Since the invention of roller skates, like most other kids, I would break apart a perfectly good pair of those metal wheel, clamp-on roller skates, nail them to a 1” x 6” plank and make a skateboard. Actually, you could make two skateboards from one pair of roller skates; your trick board and your longer, high-speed downhill board. I remember working my way further and further up Hill Street, near where we lived. Each run down was faster and more dangerous than the last. We rode; full speed, metal wheels clanking down the sidewalk in swim trunks no shirt and no shoes. After near misses with cars backing out of driveways, water hydrants, and brick walls, I realize now that I am lucky to have survived that time of my life without brain damage. But, little did I know that it was not half as dangerous as the tandem skateboarding I would be doing with my wife twelve years later.
I met my wife, Barrie in 1968 through tandem surfing. She was the cutest, prettiest and bravest creature I had met in my whole life. Before long we were married, running our new business, Infinity Surfboards, and our life together was immersed in tandem surfing.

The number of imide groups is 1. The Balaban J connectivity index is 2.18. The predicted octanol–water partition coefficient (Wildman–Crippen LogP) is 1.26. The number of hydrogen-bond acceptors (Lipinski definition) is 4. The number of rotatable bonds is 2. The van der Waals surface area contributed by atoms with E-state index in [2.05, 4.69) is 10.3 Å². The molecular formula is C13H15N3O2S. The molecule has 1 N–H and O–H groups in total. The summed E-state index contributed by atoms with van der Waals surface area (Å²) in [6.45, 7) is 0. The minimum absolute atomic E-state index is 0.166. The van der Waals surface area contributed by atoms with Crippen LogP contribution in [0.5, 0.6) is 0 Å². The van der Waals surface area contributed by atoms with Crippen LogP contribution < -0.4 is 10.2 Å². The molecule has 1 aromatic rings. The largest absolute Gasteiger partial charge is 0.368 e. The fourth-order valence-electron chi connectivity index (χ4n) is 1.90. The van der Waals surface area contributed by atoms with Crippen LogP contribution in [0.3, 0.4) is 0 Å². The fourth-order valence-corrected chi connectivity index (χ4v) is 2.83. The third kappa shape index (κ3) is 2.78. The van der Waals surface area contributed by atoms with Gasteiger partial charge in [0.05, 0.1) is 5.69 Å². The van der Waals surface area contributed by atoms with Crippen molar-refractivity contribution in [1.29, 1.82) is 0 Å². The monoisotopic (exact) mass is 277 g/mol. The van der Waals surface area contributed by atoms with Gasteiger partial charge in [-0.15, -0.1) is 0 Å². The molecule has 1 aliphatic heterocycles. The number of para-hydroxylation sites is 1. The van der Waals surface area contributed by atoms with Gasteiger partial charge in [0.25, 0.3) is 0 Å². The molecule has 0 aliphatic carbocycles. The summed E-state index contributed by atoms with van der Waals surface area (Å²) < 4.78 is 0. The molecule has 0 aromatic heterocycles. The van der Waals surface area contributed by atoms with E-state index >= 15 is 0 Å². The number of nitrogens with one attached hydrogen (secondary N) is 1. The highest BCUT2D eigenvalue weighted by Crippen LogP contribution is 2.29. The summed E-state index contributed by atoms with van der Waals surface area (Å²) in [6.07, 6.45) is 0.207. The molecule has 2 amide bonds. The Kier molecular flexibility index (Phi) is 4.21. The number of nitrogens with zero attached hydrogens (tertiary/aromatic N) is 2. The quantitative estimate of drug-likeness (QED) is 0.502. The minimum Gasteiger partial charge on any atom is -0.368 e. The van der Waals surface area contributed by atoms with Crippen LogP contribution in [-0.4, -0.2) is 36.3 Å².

In 1972, a big skateboard craze hit the USA. Infinity quickly became one of the biggest name skateboard makers. I converted half of my surfboard factory into skateboard production and hired 4 guys to make skateboards all day long. Barrie and her girlfriends would, assemble the ball bearings and wheels onto the trucks, then pack the boards and ship them all over the world.
For Barrie and I, it was only natural that we would try tandem skateboarding. We found that we could do all of the lifts that we had perfected on a surfboard on a relatively small 36” long skateboard. We were featured in several skateboard magazines as well as one of Bud Browns surfing movies; Going Surfing.
Our favorite spot to tandem skateboard was in Costa Mesa on a newly paved street leading to a housing development that was being built. The top part of the hill was 4 lanes wide and I could do 4 lane wide sweeping turns with Barrie up over my head in one of the tandem positions. We would have big Friday night skate parties with all our friends and then go out for burritos and beer. This worked perfect for quite a while until people started moving into the houses at the bottom of the hill and the occasional car invaded our skate park.